In June 2018, a local environmental consultant hired by EWA began testing for airborne TCE in Franklin, placing basketball-size metallic cans known as Summa canisters in 14 homes and backyards. A trio of cans sat in each location for 24 hours, and showed that in the air either inside or outside of three homes, TCE levels exceeded Indiana's screening standard of 2.1 micrograms per cubic meter, the threshold that warrants further investigation. In one of the homes, the air was 18 times higher than the screening standard. Soon afterward, Franklin’s mayor commissioned water and soil samples in a neighborhood near the Amphenol site, which revealed high TCE levels near sewer lines.
Now armed with data, If It Was Your Child was able to push the Indiana Department of Environmental Management (IDEM) and the EPA to launch an investigation, which is still ongoing. (The EPA declined to comment for this article, and Amphenol and IDEM did not respond to requests for an interview.) The EPA required Amphenol to collect air and soil samples along two streets near the site. The results showed elevated levels of volatile organic compounds, which can include TCE. Later that summer, the EPA announced that a TCE plume did, in fact, exist, but its boundaries remain unknown. In October 2018, EWA went back to two of the 14 homes, and six new homes, to collect more samples. This time, although the tests did detect TCE, no homes had it in amounts above Indiana’s screening level.
“Our immediate concern is what’s going on in the community that’s exposed to this every single day,” says Rhinehart, who still worries about how much Emma’s sister and brother, 14-year-old twins, have come into contact with TCE. If It Was Your Child wants the federal government to follow through with limits — proposed by the EPA in 2016 — on how businesses can use TCE. Rhinehart and others from Johnson County have traveled twice to Washington, DC, demanding stricter regulations on industrial contaminants and proper oversight of cleanups. That, she says, would “help more than just us.”
In the mid-1970s, in a suburb about 10 miles north of Boston, children began getting leukemia at a rate that was eight times the national average. The town was Woburn, Massachusetts, the site of a cancer cluster associated with TCE; its story was told in Jonathan Harr’s book A Civil Action, which was later made into a film. Between 1969 and 1986, there were 21 cases of childhood leukemia diagnosed in Woburn, including 12 children who died.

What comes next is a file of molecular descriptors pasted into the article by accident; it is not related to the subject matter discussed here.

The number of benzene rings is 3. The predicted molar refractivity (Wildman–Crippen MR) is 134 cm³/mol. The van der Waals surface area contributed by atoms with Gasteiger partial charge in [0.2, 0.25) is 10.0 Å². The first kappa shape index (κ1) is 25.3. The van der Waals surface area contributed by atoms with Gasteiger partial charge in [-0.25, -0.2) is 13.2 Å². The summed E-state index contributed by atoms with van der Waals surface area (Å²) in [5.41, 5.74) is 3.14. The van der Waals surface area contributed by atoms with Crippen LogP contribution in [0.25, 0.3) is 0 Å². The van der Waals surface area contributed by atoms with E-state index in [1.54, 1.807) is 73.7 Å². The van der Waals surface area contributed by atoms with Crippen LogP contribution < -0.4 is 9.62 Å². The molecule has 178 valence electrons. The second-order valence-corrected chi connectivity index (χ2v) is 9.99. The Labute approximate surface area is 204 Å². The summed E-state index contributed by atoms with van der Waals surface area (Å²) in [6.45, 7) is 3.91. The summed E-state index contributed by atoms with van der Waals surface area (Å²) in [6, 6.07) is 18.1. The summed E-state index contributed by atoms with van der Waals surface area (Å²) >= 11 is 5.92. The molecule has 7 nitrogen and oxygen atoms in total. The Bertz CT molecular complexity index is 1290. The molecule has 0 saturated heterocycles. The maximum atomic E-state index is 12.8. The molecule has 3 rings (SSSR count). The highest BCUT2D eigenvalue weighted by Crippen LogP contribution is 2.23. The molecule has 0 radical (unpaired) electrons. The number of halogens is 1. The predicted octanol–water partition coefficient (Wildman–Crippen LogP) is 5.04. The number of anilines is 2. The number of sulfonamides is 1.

Just like in Franklin, a mother of a sick child went into action. Anne Anderson, whose three-year-old son, Jimmy, was diagnosed with leukemia in 1972, founded the nonprofit For a Cleaner Environment. The group marked a map with blue pushpins to indicate the homes of the kids who had died, including Jimmy, who passed away in 1981.
In homes, the water coming out of taps smelled bad and even damaged dishwashers. The EPA identified five companies operating in Woburn that had dumped TCE-contaminated waste that made its way into people’s well water. State officials eventually shut down the contaminated wells, and researchers at the Harvard School of Public Health found a correlation between the water and the leukemia cases. Another study, published 15 years later, suggested a link between prenatal exposure to the contaminated water and an increased risk of leukemia for a growing child.
Another cancer cluster tied to TCE, along with other known and suspected cancer-causing chemicals, appeared in Toms River, New Jersey. There, another mother used pushpins (in red) to mark where children diagnosed with cancer lived. Between 1979 and 1995, 90 children in Dover Township, which includes Toms River, received diagnoses. (The scientific journey that led to these cases being declared a cluster is detailed in the Pulitzer Prize–winning book Toms River by Dan Fagin.)
Yet another TCE-linked cancer cluster emerged at Camp Lejeune in North Carolina. Between 1952 and 1987, up to one million military personnel, family members, and civilian employees at the base drank water laced with industrial solvents, a situation that some consider among the worst cases of water contamination in U.S. history. A 2017 review of the scientific literature on TCE and the specific illnesses suffered by the Marines at Camp Lejeune, now a Superfund site, found that there was sufficient evidence to demonstrate that the solvent caused kidney cancer, non-Hodgkin lymphoma, and cardiac defects. The analysis led the Department of Veterans Affairs to finally agreed to pay benefits to those affected. (This past January, however, US Navy Secretary Richard Spencer denied 4,400 claims totalling $963 billion, saying there was no legal basis for paying them.)